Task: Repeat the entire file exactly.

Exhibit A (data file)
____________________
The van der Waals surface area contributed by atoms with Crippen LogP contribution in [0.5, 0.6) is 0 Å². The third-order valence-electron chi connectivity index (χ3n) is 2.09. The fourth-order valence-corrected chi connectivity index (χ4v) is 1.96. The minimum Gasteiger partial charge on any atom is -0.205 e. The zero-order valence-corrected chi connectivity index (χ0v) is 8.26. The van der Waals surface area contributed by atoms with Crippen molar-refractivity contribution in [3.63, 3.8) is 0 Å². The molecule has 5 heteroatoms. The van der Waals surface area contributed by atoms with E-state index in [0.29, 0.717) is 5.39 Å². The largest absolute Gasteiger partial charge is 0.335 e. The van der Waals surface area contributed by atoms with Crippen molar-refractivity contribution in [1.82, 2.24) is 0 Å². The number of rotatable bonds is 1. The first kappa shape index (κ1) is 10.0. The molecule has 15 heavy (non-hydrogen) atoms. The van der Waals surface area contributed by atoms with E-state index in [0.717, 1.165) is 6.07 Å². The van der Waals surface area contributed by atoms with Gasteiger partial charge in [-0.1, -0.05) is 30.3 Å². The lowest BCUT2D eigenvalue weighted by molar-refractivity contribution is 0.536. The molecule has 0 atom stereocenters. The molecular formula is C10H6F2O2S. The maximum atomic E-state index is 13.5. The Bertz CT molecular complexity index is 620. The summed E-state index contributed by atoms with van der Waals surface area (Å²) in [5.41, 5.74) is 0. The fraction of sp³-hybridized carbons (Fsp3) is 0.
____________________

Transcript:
The van der Waals surface area contributed by atoms with Crippen LogP contribution in [0.5, 0.6) is 0 Å². The third-order valence-electron chi connectivity index (χ3n) is 2.09. The fourth-order valence-corrected chi connectivity index (χ4v) is 1.96. The minimum Gasteiger partial charge on any atom is -0.205 e. The zero-order valence-corrected chi connectivity index (χ0v) is 8.26. The van der Waals surface area contributed by atoms with Crippen molar-refractivity contribution in [3.63, 3.8) is 0 Å². The molecule has 5 heteroatoms. The van der Waals surface area contributed by atoms with E-state index in [0.29, 0.717) is 5.39 Å². The largest absolute Gasteiger partial charge is 0.335 e. The van der Waals surface area contributed by atoms with Crippen molar-refractivity contribution in [1.82, 2.24) is 0 Å². The number of rotatable bonds is 1. The first kappa shape index (κ1) is 10.0. The molecule has 15 heavy (non-hydrogen) atoms. The van der Waals surface area contributed by atoms with E-state index in [0.717, 1.165) is 6.07 Å². The van der Waals surface area contributed by atoms with Gasteiger partial charge in [-0.1, -0.05) is 30.3 Å². The lowest BCUT2D eigenvalue weighted by molar-refractivity contribution is 0.536. The molecule has 0 atom stereocenters. The molecular formula is C10H6F2O2S. The maximum atomic E-state index is 13.5. The Bertz CT molecular complexity index is 620. The summed E-state index contributed by atoms with van der Waals surface area (Å²) in [5.41, 5.74) is 0. The fraction of sp³-hybridized carbons (Fsp3) is 0.